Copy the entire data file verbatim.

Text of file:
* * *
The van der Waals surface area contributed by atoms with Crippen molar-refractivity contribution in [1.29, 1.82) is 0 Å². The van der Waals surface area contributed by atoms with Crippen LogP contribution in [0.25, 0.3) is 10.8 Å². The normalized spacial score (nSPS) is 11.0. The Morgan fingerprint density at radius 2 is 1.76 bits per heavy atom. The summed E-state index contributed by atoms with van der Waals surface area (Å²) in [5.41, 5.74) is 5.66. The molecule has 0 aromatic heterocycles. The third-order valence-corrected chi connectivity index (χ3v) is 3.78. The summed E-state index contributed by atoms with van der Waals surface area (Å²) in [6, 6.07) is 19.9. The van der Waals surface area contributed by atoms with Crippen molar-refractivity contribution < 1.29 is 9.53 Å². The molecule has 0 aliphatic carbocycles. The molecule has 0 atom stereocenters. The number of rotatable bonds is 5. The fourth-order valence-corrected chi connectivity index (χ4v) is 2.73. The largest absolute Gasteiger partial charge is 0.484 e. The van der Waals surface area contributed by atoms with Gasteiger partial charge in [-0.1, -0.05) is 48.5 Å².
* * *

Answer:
The van der Waals surface area contributed by atoms with Crippen molar-refractivity contribution in [1.29, 1.82) is 0 Å². The van der Waals surface area contributed by atoms with Crippen LogP contribution in [0.25, 0.3) is 10.8 Å². The normalized spacial score (nSPS) is 11.0. The Morgan fingerprint density at radius 2 is 1.76 bits per heavy atom. The summed E-state index contributed by atoms with van der Waals surface area (Å²) in [5.41, 5.74) is 5.66. The molecule has 0 aromatic heterocycles. The third-order valence-corrected chi connectivity index (χ3v) is 3.78. The summed E-state index contributed by atoms with van der Waals surface area (Å²) in [6, 6.07) is 19.9. The van der Waals surface area contributed by atoms with Crippen molar-refractivity contribution < 1.29 is 9.53 Å². The molecule has 0 aliphatic carbocycles. The molecule has 0 atom stereocenters. The number of rotatable bonds is 5. The fourth-order valence-corrected chi connectivity index (χ4v) is 2.73. The largest absolute Gasteiger partial charge is 0.484 e. The van der Waals surface area contributed by atoms with Gasteiger partial charge in [-0.1, -0.05) is 48.5 Å².